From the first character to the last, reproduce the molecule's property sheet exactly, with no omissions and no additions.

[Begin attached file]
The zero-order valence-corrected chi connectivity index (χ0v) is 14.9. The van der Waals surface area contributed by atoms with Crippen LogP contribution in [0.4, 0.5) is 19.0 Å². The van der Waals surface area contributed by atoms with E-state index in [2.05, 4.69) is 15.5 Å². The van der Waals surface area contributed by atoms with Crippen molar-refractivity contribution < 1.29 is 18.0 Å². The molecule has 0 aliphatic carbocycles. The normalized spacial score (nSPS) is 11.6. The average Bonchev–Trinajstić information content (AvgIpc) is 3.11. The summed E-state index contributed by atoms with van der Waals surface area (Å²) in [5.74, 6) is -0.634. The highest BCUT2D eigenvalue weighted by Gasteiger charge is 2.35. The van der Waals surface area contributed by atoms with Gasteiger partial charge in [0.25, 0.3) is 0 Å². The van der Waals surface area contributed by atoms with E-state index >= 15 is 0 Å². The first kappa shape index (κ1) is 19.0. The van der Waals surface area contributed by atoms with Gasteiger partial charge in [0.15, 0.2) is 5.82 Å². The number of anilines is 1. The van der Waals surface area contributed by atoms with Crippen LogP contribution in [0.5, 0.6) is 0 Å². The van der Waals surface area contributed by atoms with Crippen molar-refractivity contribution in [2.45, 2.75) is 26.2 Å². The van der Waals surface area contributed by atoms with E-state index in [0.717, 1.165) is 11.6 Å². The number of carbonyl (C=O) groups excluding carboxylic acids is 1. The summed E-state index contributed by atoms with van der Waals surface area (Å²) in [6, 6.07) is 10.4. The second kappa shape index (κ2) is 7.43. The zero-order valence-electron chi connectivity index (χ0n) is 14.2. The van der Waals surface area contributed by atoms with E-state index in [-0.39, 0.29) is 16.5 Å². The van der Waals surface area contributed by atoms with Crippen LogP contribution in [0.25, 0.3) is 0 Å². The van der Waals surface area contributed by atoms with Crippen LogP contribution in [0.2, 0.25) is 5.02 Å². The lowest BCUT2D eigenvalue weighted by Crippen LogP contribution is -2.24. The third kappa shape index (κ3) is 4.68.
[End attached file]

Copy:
The zero-order valence-corrected chi connectivity index (χ0v) is 14.9. The van der Waals surface area contributed by atoms with Crippen LogP contribution in [0.4, 0.5) is 19.0 Å². The van der Waals surface area contributed by atoms with E-state index in [2.05, 4.69) is 15.5 Å². The van der Waals surface area contributed by atoms with Crippen molar-refractivity contribution < 1.29 is 18.0 Å². The molecule has 0 aliphatic carbocycles. The normalized spacial score (nSPS) is 11.6. The average Bonchev–Trinajstić information content (AvgIpc) is 3.11. The summed E-state index contributed by atoms with van der Waals surface area (Å²) in [5.74, 6) is -0.634. The highest BCUT2D eigenvalue weighted by Gasteiger charge is 2.35. The van der Waals surface area contributed by atoms with Gasteiger partial charge in [0.25, 0.3) is 0 Å². The van der Waals surface area contributed by atoms with E-state index >= 15 is 0 Å². The first kappa shape index (κ1) is 19.0. The van der Waals surface area contributed by atoms with Gasteiger partial charge in [0.15, 0.2) is 5.82 Å². The number of anilines is 1. The van der Waals surface area contributed by atoms with Crippen LogP contribution in [0.5, 0.6) is 0 Å². The van der Waals surface area contributed by atoms with Crippen molar-refractivity contribution in [2.45, 2.75) is 26.2 Å². The van der Waals surface area contributed by atoms with E-state index in [0.717, 1.165) is 11.6 Å². The number of carbonyl (C=O) groups excluding carboxylic acids is 1. The summed E-state index contributed by atoms with van der Waals surface area (Å²) in [6, 6.07) is 10.4. The second kappa shape index (κ2) is 7.43. The zero-order valence-electron chi connectivity index (χ0n) is 14.2. The van der Waals surface area contributed by atoms with E-state index in [-0.39, 0.29) is 16.5 Å². The van der Waals surface area contributed by atoms with Crippen LogP contribution in [0.25, 0.3) is 0 Å². The van der Waals surface area contributed by atoms with Crippen LogP contribution in [0.2, 0.25) is 5.02 Å². The lowest BCUT2D eigenvalue weighted by Crippen LogP contribution is -2.24. The third kappa shape index (κ3) is 4.68.